The Perfect Therapist.

By Sarah BOctober 26, 2013

“Well, there is one in every class, so don’t be discouraged, Sarah!”

My head snapped up. I was sitting in graduate school, mere weeks away from starting a year-long internship program where I’d be practicing therapy in a private practice, a psychiatric hospital with adolescents, and a group home for kids in custody of the state. Our class had just taken intensive personality assessments the previous week, and we were receiving our results.

Apparently, I had scored painfully low in categories of compassion, warmth, and empathy. Pretty classic attributes we hope a therapist would embody, right? Unfortunately, this wasn’t the first time I had doubted my decision to become a therapist based on my personality and the stereotype I believed a therapist should fit.


A few weeks after I had been accepted to graduate school to get my master’s in counseling, I freaked out. I was driving around Atlanta with one of my best friends, bemoaning the fact that I don’t look, think, or act like a “real therapist.” Therapists should wear flowing pastel skirts and have soft voices, right? Yet, I was once asked to leave a high school tennis match as a spectator because I was talking too loud, and my way of showing warmth and affection typically involves sarcasm and cackling.

I let all my anxious fears out to my friend:

What if no one connects with me?
What if none of my clients even like me?
What if I’m totally different from everyone else in grad school?
How in the world did I delude myself into thinking that a career in listening to people’s pain was a good fit for me?

My friend, Allie, simply looked at me and said, “Not everyone needs the same therapist … The people who will come across your path are the people who will click with you and connect with you because of all those characteristics that make you who you are.”


Every single one of us fights the battle to accept who we are—and to extend the same grace to those around us. Accepting the parts of me that make me who I am will be a lifelong process, I think. But being in relationships and a community that affirms and validates my worth makes all the difference. I don’t have to apologize for my loud laugh or hide my deep, deep love for all books when I feel safe and loved in a community.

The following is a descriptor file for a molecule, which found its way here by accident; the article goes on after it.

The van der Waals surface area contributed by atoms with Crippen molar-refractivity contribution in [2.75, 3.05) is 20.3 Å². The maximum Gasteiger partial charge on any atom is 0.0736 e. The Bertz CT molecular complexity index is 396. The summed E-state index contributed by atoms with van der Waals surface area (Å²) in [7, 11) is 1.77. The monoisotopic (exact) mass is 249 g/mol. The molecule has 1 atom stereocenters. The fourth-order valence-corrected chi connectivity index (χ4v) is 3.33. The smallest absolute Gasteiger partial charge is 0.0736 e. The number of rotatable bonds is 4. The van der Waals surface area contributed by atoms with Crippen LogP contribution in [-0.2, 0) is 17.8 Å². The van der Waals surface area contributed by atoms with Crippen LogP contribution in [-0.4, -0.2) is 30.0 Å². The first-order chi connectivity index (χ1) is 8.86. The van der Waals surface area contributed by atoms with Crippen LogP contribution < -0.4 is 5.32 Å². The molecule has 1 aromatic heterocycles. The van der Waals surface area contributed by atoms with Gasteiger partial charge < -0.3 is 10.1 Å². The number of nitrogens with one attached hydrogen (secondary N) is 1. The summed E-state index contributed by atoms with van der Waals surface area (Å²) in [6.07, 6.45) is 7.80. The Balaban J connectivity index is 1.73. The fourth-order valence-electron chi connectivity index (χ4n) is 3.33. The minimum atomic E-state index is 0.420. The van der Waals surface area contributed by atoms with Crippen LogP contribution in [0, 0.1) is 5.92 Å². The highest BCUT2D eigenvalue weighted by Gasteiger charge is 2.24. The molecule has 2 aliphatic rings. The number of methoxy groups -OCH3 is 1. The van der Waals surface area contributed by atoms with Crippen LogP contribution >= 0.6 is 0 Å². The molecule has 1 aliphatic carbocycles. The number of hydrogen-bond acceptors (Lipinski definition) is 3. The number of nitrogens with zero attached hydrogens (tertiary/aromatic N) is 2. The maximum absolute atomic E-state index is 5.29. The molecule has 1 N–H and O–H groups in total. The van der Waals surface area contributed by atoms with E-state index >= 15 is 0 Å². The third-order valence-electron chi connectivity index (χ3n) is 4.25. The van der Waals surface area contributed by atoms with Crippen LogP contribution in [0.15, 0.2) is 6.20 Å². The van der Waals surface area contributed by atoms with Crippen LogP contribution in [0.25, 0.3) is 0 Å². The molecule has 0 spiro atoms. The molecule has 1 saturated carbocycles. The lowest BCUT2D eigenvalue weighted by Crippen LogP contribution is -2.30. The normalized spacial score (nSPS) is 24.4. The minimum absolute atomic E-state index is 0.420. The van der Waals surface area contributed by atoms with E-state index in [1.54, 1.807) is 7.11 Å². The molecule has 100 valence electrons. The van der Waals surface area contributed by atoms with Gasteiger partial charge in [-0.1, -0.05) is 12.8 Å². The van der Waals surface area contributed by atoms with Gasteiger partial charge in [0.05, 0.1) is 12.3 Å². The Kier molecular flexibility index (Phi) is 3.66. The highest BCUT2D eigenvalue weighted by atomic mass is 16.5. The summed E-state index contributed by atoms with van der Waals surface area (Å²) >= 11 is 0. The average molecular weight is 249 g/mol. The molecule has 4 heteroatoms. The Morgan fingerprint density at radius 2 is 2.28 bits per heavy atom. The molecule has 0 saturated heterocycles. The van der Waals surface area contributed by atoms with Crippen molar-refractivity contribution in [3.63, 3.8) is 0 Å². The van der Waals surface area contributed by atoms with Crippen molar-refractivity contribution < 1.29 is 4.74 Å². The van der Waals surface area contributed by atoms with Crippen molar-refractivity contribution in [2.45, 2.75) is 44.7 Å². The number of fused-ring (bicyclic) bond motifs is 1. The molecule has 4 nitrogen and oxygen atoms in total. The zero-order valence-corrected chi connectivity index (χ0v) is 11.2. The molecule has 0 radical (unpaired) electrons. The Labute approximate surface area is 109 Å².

Part of my personality is that I don’t immediately connect with people without looking them in the eye and making a deliberate choice to be compassionate. I have to daily choose to treat my clients, co-workers, and friends with respect and love. But to walk in the light of hope of recovery and healing, day after day, is the career I’ve chosen, and because that doesn’t come naturally to me, I have to first experience this kind of grace and acceptance with my friends and family before I can share it with other people.

All you can be is the person you were created to be. You don’t have to be perfect. I don’t have to be perfect, and I won’t do myself, my friends, or my clients any good by pushing myself toward an invisible standard which in fact isn’t even true or attainable. So I’m going to quit striving for perfection, and instead strive for my best.

I am the best version of myself when I can laugh at the foolish things I say in a therapy session by accident because I was trying to look smart.

I am the best version of myself when I can apologize for when I have been insensitive toward the people I care about.

And I am the best version of myself when I build connection and relationship with my teenage clients as we crack up playing Jenga during group.

That is my prayer for you. That you would find a safe group of people who point out the things they love about who you are and encourage you not to hide them. That you would find a relationship with a friend—or a therapist—who will gently help you rest in the best version of yourself.

Perfect therapists don’t exist. Perfect students, perfect parents, perfect spouses and significant others, perfect employees—they don’t exist. No matter how hard we strive for unrelenting perfection in every part of our lives, we will not succeed. And believe it or not, that’s a good thing. Because it is in our moments of imperfection and insecurity that we can lean on others to remind us of our worth and dignity.

Sarah B. is a therapist, a listener, and an advocate. Raised in the Midwest and now living in the South, she’s made it her life’s work to point people to hope and healing.

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Comments (12)

  1. chinmay pramanik


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  2. Amber